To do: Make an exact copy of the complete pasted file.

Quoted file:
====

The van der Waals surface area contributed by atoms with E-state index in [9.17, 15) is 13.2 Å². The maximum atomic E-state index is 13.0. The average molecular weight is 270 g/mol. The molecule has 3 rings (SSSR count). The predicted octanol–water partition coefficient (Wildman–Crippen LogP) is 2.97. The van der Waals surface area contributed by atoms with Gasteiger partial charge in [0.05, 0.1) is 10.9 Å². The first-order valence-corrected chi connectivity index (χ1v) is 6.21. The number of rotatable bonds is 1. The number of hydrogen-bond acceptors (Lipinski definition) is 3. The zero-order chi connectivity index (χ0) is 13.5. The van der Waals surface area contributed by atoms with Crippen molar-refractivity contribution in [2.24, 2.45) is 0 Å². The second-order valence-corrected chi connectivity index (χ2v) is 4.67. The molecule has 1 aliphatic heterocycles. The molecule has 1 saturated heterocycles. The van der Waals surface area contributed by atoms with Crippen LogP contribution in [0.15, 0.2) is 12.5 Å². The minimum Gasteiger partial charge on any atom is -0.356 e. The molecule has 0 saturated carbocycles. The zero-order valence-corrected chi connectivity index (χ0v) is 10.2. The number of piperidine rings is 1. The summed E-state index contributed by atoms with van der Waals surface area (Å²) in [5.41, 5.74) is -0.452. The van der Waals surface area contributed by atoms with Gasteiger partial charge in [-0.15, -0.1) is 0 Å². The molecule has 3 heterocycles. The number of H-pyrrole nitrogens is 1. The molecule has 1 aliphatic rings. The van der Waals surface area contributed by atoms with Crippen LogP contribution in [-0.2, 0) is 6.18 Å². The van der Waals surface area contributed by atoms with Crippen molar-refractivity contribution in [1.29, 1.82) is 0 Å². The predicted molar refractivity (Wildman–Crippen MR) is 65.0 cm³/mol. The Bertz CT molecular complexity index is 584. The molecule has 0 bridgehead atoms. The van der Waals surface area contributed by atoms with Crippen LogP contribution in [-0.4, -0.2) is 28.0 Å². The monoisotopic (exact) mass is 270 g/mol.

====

The van der Waals surface area contributed by atoms with E-state index in [9.17, 15) is 13.2 Å². The maximum atomic E-state index is 13.0. The average molecular weight is 270 g/mol. The molecule has 3 rings (SSSR count). The predicted octanol–water partition coefficient (Wildman–Crippen LogP) is 2.97. The van der Waals surface area contributed by atoms with Gasteiger partial charge in [0.05, 0.1) is 10.9 Å². The first-order valence-corrected chi connectivity index (χ1v) is 6.21. The number of rotatable bonds is 1. The number of hydrogen-bond acceptors (Lipinski definition) is 3. The zero-order chi connectivity index (χ0) is 13.5. The van der Waals surface area contributed by atoms with Crippen molar-refractivity contribution in [2.24, 2.45) is 0 Å². The second-order valence-corrected chi connectivity index (χ2v) is 4.67. The molecule has 1 aliphatic heterocycles. The molecule has 1 saturated heterocycles. The van der Waals surface area contributed by atoms with Crippen LogP contribution in [0.15, 0.2) is 12.5 Å². The minimum Gasteiger partial charge on any atom is -0.356 e. The molecule has 0 saturated carbocycles. The zero-order valence-corrected chi connectivity index (χ0v) is 10.2. The number of piperidine rings is 1. The summed E-state index contributed by atoms with van der Waals surface area (Å²) in [5.41, 5.74) is -0.452. The van der Waals surface area contributed by atoms with Gasteiger partial charge in [-0.15, -0.1) is 0 Å². The molecule has 3 heterocycles. The number of H-pyrrole nitrogens is 1. The molecule has 1 aliphatic rings. The van der Waals surface area contributed by atoms with Crippen LogP contribution in [-0.2, 0) is 6.18 Å². The van der Waals surface area contributed by atoms with Crippen molar-refractivity contribution in [1.29, 1.82) is 0 Å². The predicted molar refractivity (Wildman–Crippen MR) is 65.0 cm³/mol. The Bertz CT molecular complexity index is 584. The molecule has 0 bridgehead atoms. The van der Waals surface area contributed by atoms with Crippen LogP contribution in [-0.4, -0.2) is 28.0 Å². The monoisotopic (exact) mass is 270 g/mol.